I added this toilet-protocol detail in the "commentary track" endnotes to Chapter 5--but I've never published it anyplace else. Today, as part of my virtual book tour, I will share that endnote here. Note that this episode took place in a town called Pooh (no joke), shortly after a patrol of Indian soldiers caught me trying to smash up a door near the Tibetan border (long back-story on that; you'll just have to read Chapter 5). In the scene, I am just settling in for a night's sleep in an army-base office:
This office had a wood-burning stove, and the officer on duty had a young orderly drop by at several points during the night to stoke the fire. When the boy first came in to check the stove, he wordlessly presented me with a roll of toilet paper.
I found this curious, since Indians don't typically use toilet paper. In most Indian toilets (which often consist of little more than a hole in the floor), buckets of water are provided for the purpose of "wiping." The thought of cleaning your butt with some water and your fingers might seem unsanitary to Westerners, but Indians will insist it's a superior method.
After all, they note, would you wash yourself with paper if you had dung on your face? Of course not--you would use water, then thoroughly wash your hands when you've finished. The same principle applies to the cleanliness of your butt.
It's a sensible argument, though I'll confess I still haven't broken the paper habit.
Anyhow, I suspect the duty-officer had told the boy that Westerners have this bizarre method of cleaning their asses, and that he should remember to be culturally sensitive in their presence. In this sense, breaking out a roll of toilet paper at an Indian military post was quite the grand gesture--the socio-hygienic equivalent of presenting me with a bottle of champagne.
Though this is the most colorful illustration of cross-cultural toilet protocol in my book, it's amazing how frequently international travelers end up debating this topic. Just last winter I was staying in Rio de Janeiro for several weeks, and the presence of a bidet in my bathroom got a friend and I to discussing how excessive it seemed to have a separate ass-washing appliance when you already have a toilet.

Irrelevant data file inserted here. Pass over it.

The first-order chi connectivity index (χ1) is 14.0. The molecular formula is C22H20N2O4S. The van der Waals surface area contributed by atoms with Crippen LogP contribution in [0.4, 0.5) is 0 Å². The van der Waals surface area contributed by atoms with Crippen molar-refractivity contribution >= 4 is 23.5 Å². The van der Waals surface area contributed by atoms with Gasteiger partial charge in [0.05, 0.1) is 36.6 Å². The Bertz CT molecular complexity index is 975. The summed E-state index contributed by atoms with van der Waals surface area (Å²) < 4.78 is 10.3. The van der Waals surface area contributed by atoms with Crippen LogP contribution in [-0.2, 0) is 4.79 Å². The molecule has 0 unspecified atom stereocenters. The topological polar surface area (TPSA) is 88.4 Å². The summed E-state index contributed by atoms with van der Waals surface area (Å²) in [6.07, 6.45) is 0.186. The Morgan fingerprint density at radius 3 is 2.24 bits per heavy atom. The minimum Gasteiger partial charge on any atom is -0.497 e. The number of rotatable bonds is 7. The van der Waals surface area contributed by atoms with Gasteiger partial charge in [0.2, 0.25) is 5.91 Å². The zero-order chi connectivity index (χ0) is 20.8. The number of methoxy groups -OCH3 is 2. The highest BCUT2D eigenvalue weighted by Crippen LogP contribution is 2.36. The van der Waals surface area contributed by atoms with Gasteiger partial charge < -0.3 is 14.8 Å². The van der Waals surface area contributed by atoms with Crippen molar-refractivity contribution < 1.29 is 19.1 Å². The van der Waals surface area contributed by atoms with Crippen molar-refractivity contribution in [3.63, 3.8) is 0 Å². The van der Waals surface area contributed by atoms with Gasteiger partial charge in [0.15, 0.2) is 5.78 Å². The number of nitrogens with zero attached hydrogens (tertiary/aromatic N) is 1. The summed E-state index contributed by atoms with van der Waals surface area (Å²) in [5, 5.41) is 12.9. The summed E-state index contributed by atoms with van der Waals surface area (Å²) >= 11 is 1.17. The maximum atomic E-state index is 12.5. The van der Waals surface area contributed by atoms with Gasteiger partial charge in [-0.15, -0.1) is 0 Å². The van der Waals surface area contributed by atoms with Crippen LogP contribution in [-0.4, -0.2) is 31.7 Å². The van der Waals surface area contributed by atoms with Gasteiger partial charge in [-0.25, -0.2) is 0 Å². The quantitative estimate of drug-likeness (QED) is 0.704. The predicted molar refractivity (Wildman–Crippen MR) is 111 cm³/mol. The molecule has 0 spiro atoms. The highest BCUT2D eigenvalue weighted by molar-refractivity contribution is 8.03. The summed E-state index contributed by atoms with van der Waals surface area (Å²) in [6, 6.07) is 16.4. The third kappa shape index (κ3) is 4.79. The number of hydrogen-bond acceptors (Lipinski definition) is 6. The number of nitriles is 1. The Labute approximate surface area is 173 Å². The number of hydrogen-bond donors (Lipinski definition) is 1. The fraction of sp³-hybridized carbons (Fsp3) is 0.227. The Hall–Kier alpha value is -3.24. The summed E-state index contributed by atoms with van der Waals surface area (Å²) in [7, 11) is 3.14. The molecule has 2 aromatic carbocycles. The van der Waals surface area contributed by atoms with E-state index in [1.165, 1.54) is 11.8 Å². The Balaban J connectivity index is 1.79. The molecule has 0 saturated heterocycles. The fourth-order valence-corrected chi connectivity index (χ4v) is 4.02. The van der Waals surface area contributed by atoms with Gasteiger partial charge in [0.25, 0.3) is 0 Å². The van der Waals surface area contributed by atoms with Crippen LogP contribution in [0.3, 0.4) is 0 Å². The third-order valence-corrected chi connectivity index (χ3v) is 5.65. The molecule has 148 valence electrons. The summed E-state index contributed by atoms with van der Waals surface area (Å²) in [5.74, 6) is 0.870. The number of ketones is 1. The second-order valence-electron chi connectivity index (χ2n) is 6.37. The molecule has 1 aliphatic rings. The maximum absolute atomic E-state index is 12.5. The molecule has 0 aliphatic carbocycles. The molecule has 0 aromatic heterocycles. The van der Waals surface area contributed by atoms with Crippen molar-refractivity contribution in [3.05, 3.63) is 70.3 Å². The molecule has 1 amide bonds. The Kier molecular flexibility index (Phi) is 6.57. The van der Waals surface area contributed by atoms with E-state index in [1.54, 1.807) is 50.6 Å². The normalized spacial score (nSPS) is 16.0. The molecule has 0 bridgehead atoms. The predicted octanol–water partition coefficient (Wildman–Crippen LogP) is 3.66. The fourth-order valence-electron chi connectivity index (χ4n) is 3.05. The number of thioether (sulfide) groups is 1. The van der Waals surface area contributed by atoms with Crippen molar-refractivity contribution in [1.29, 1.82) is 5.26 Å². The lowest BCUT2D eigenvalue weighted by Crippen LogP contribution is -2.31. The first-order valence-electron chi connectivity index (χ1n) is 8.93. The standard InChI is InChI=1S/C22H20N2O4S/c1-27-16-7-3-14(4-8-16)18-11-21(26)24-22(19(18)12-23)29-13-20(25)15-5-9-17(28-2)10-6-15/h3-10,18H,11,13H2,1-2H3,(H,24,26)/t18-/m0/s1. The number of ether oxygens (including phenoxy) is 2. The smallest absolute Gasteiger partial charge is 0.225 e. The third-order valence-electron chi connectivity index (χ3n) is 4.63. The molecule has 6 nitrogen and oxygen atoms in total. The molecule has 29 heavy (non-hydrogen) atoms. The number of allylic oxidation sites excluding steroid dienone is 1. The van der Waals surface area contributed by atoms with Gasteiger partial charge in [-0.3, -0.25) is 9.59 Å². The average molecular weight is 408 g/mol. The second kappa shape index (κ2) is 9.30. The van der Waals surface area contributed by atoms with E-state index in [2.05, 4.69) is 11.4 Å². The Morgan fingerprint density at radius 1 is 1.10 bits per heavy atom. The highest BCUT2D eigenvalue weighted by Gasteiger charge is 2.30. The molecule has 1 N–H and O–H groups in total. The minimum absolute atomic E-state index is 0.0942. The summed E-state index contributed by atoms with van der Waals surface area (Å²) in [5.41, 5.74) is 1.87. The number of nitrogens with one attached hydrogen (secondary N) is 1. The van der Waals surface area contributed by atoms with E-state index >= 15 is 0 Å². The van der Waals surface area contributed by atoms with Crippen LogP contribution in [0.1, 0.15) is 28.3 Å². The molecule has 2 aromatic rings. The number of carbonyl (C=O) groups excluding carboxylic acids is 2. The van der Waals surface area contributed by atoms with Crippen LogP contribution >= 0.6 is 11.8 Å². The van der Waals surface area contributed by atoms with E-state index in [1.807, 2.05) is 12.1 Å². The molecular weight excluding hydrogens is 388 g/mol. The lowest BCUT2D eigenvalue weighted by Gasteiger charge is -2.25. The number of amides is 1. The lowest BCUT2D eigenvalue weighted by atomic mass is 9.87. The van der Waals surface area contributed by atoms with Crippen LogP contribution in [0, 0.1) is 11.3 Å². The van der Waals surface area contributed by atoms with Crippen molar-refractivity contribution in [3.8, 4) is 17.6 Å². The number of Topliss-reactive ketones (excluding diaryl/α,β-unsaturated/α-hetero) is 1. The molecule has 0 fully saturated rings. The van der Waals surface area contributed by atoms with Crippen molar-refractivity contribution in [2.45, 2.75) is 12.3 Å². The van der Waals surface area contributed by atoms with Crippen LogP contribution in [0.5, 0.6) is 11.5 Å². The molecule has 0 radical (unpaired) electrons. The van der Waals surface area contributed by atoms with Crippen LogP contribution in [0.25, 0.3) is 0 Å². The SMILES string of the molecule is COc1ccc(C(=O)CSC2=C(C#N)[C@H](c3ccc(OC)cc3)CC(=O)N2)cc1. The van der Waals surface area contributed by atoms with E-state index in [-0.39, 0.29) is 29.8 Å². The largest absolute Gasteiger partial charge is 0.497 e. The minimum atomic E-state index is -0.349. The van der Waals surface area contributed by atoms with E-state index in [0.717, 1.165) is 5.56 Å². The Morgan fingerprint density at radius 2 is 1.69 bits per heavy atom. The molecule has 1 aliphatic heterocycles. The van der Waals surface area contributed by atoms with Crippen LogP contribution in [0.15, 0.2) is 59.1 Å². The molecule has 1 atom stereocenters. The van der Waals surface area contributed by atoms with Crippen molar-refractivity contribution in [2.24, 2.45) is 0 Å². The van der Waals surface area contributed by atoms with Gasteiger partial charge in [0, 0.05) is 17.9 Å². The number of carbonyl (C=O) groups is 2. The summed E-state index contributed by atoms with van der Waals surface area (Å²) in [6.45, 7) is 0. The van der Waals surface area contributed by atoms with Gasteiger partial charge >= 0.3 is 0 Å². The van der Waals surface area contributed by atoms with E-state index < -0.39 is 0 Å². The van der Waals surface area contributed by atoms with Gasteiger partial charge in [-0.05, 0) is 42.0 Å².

The more we thought about it, however, the more we realized that a bidet is really a quite practical device, and that the cultures who use them are invariably more hygienic as a result. By comparison, it would seem that Americans put more thought and care in cleaning their cars than in cleaning their asses.
One prominent American advocate of proper ass hygiene is film director Barry Sonnenfeld, who in a 2004 Esquire article endorsed Tuck's medicated pads as "an instant portable bidet" and "a romp through a field of daisies for your butt." His argument quite compellingly continued as follows:
You know how when you're done with a plate of ribs or a fine three-pound lobster, you're desperately looking forward to wiping your hands with a moist towelette? Well, Tucks are moist towelettes for your ass. Take an entire roll of toilet paper. Keep wiping until the paper is as clean as when it came off the roll. Not a speck of fecal matter? Okay.
Now take a single Tucks, place it across your three middle fingers and wipe. The amount of sadness on the pad will make you faint.
A vivid endorsement indeed. Now I'm off to buy some Tucks.
You can follow the rest of Rolf Potts' virtual book tour online, or see him in person at one of 20 cities nationwide as he celebrates the release of Marco Polo Didn't Go There (Travelers' Tales, 2008). Grab the book at Amazon.com, or follow Rolf's tour diary at Gadling starting September 29.
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